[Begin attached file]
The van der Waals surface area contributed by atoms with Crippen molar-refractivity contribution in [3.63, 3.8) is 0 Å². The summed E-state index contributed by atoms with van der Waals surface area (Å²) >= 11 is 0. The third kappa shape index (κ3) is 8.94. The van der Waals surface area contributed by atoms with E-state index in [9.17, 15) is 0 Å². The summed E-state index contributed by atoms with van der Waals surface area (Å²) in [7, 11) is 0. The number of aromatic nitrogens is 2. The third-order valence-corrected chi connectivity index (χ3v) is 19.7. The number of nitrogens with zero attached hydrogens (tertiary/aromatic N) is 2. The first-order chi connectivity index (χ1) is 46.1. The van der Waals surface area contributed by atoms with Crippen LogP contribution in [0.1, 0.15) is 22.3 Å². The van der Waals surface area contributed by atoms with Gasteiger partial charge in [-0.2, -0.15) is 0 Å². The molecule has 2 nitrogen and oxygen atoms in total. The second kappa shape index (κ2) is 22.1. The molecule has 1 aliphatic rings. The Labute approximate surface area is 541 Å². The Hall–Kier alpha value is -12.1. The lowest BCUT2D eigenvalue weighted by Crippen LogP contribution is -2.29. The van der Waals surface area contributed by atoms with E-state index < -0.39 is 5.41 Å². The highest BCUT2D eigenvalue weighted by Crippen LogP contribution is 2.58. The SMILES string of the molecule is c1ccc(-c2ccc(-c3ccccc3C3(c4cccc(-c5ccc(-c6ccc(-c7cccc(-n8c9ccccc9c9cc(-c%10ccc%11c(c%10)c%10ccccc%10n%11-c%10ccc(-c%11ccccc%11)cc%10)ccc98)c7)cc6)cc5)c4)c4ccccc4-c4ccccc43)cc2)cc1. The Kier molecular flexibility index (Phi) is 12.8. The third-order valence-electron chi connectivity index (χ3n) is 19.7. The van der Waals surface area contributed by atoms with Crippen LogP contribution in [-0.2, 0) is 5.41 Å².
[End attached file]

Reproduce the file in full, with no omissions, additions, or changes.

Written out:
The van der Waals surface area contributed by atoms with Crippen molar-refractivity contribution in [3.63, 3.8) is 0 Å². The summed E-state index contributed by atoms with van der Waals surface area (Å²) >= 11 is 0. The third kappa shape index (κ3) is 8.94. The van der Waals surface area contributed by atoms with E-state index in [9.17, 15) is 0 Å². The summed E-state index contributed by atoms with van der Waals surface area (Å²) in [7, 11) is 0. The number of aromatic nitrogens is 2. The third-order valence-corrected chi connectivity index (χ3v) is 19.7. The number of nitrogens with zero attached hydrogens (tertiary/aromatic N) is 2. The first-order chi connectivity index (χ1) is 46.1. The van der Waals surface area contributed by atoms with Crippen LogP contribution in [0.1, 0.15) is 22.3 Å². The van der Waals surface area contributed by atoms with Gasteiger partial charge in [-0.2, -0.15) is 0 Å². The molecule has 2 nitrogen and oxygen atoms in total. The second kappa shape index (κ2) is 22.1. The molecule has 1 aliphatic rings. The Labute approximate surface area is 541 Å². The Hall–Kier alpha value is -12.1. The lowest BCUT2D eigenvalue weighted by Crippen LogP contribution is -2.29. The van der Waals surface area contributed by atoms with E-state index < -0.39 is 5.41 Å². The highest BCUT2D eigenvalue weighted by Crippen LogP contribution is 2.58. The SMILES string of the molecule is c1ccc(-c2ccc(-c3ccccc3C3(c4cccc(-c5ccc(-c6ccc(-c7cccc(-n8c9ccccc9c9cc(-c%10ccc%11c(c%10)c%10ccccc%10n%11-c%10ccc(-c%11ccccc%11)cc%10)ccc98)c7)cc6)cc5)c4)c4ccccc4-c4ccccc43)cc2)cc1. The Kier molecular flexibility index (Phi) is 12.8. The third-order valence-electron chi connectivity index (χ3n) is 19.7. The van der Waals surface area contributed by atoms with Crippen LogP contribution in [-0.2, 0) is 5.41 Å².